About the Project
A PhD studentship is available to investigate the histories of garden plants, their origins, and the motivations that led to them being collected and planted in new parts of the world. You will be based in the Leverhulme Centre for Anthropocene Biodiversity at the University of York (www.york.ac.uk/anthropocene-biodiversity), and supervised by leading experts in environmental history and plant science.
Introduced plants represent the largest group of species that have ‘invaded’ other parts of the world, commonly having been transported by people and then grown in gardens, before ‘escaping’ into the wild. Your PhD will investigate the reasons – whether medical, culinary, aesthetic, commercial or ecological – for this transplantation into botanical and private gardens. Your work will contribute to an understanding of the roles of colonial and post-colonial movements of peoples and cultures on the transport of horticultural species, with a particular focus on transport and biological invasions in the tropics and subtropics. In conjunction with your supervisor(s), you will develop and research new areas of inquiry, which could include: the impact of botanical gardens in the global south, the importance of migration between and within Africa, Asia and Latin America, and the role of islands, particularly in the Caribbean, as key staging posts for plant transport.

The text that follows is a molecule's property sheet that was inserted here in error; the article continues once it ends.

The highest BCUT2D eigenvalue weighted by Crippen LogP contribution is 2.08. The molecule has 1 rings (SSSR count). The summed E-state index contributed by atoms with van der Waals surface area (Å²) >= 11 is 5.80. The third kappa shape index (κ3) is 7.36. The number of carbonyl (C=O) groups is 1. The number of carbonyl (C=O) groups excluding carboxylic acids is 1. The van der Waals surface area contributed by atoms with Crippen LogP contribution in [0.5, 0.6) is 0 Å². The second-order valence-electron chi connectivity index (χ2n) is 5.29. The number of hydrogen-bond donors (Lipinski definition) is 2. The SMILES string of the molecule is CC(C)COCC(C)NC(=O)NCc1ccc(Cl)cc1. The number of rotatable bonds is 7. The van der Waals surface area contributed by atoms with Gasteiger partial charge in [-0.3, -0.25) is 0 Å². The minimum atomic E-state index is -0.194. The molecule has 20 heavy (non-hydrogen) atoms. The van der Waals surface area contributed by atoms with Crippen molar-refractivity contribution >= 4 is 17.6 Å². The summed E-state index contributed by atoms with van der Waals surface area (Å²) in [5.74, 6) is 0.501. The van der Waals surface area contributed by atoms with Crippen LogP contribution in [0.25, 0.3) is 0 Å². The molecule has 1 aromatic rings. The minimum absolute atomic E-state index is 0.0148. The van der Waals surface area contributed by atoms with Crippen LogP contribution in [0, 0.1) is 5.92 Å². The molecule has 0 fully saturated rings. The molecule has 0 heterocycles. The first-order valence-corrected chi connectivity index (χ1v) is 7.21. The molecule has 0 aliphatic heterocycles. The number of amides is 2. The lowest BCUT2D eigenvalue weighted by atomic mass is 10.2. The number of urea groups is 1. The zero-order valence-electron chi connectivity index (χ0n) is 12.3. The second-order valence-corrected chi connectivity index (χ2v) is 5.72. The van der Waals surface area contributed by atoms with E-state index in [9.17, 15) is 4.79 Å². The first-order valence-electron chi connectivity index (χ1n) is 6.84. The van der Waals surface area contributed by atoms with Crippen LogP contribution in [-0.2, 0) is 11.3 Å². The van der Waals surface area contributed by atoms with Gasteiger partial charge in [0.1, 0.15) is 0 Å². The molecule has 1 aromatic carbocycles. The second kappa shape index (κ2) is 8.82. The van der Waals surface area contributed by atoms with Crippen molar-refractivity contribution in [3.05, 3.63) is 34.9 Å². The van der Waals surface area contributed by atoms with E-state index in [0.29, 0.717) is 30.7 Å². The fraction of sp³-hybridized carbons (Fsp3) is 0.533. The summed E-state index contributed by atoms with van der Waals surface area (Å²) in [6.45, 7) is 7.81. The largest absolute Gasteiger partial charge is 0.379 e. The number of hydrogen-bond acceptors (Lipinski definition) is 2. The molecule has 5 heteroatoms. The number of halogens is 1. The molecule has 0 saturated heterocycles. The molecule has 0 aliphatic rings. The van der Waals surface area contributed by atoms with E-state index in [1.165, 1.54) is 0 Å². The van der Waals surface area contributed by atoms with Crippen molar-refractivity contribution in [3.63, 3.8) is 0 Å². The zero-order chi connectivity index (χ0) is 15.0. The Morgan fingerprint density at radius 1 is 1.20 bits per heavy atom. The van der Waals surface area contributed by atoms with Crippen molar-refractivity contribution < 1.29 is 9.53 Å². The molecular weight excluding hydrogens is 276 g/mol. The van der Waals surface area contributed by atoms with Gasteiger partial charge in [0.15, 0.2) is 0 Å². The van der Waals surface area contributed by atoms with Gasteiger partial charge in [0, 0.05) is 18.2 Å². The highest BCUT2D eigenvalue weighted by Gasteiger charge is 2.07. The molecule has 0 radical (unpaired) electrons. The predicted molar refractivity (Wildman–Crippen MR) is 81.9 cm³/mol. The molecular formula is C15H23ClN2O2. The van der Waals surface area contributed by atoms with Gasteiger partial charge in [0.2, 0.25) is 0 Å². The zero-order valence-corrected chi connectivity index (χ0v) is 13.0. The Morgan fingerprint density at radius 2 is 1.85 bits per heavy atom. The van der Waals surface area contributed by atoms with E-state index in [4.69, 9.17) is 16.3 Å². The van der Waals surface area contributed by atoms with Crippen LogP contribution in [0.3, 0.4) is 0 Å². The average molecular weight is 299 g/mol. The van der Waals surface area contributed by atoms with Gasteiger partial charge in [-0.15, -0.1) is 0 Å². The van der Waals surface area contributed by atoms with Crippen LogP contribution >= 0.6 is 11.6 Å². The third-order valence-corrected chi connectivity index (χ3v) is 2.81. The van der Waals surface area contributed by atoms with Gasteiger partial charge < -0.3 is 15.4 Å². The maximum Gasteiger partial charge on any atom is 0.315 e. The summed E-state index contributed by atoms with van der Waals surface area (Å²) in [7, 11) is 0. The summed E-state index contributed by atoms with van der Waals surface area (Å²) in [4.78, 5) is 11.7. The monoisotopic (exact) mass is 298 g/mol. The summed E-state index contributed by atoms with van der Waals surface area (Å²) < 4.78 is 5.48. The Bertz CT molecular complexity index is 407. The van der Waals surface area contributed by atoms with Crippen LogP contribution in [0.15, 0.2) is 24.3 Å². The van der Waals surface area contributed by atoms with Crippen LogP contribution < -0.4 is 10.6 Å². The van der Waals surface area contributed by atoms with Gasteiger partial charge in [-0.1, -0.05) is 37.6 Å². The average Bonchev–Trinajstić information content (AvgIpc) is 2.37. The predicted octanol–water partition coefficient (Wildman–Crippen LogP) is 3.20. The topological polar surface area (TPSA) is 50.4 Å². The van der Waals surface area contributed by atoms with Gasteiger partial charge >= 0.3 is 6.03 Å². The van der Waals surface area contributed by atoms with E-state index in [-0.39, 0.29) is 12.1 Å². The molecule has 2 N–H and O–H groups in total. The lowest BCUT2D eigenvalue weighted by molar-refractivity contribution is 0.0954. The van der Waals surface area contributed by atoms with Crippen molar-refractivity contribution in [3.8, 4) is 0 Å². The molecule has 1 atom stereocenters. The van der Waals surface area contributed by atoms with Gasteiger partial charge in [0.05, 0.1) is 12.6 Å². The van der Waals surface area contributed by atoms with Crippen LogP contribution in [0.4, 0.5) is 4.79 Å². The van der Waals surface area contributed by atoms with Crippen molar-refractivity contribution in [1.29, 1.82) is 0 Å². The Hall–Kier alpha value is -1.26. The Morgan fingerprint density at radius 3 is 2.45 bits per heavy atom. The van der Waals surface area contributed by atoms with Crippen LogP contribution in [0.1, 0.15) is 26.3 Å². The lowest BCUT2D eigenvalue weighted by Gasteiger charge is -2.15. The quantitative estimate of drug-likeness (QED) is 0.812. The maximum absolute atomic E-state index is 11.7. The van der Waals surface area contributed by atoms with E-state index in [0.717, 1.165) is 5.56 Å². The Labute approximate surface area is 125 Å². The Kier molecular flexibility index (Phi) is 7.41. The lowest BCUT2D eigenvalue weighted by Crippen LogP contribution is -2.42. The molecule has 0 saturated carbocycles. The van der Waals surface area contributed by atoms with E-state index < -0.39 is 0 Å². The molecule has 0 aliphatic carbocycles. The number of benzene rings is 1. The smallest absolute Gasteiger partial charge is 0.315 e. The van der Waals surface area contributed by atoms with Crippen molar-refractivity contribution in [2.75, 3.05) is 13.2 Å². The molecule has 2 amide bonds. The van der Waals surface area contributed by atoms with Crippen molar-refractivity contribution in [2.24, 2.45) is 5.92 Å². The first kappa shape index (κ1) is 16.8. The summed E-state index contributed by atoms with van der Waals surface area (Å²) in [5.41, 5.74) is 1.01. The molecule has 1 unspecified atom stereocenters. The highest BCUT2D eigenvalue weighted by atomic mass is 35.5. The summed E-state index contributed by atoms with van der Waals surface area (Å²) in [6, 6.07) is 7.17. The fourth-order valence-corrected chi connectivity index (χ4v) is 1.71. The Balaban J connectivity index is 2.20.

You should wish to combine historical, biological and social perspectives, and be excited about developing and answering fundamental research questions. LCAB will provide you with a wide range of opportunities to interact with other PhD students and researchers, in a supportive environment. You will be part of the LCAB research programme, which will provide additional support and training, as well as facilitating interactions with PhD students across York, and with other universities and research organisations.
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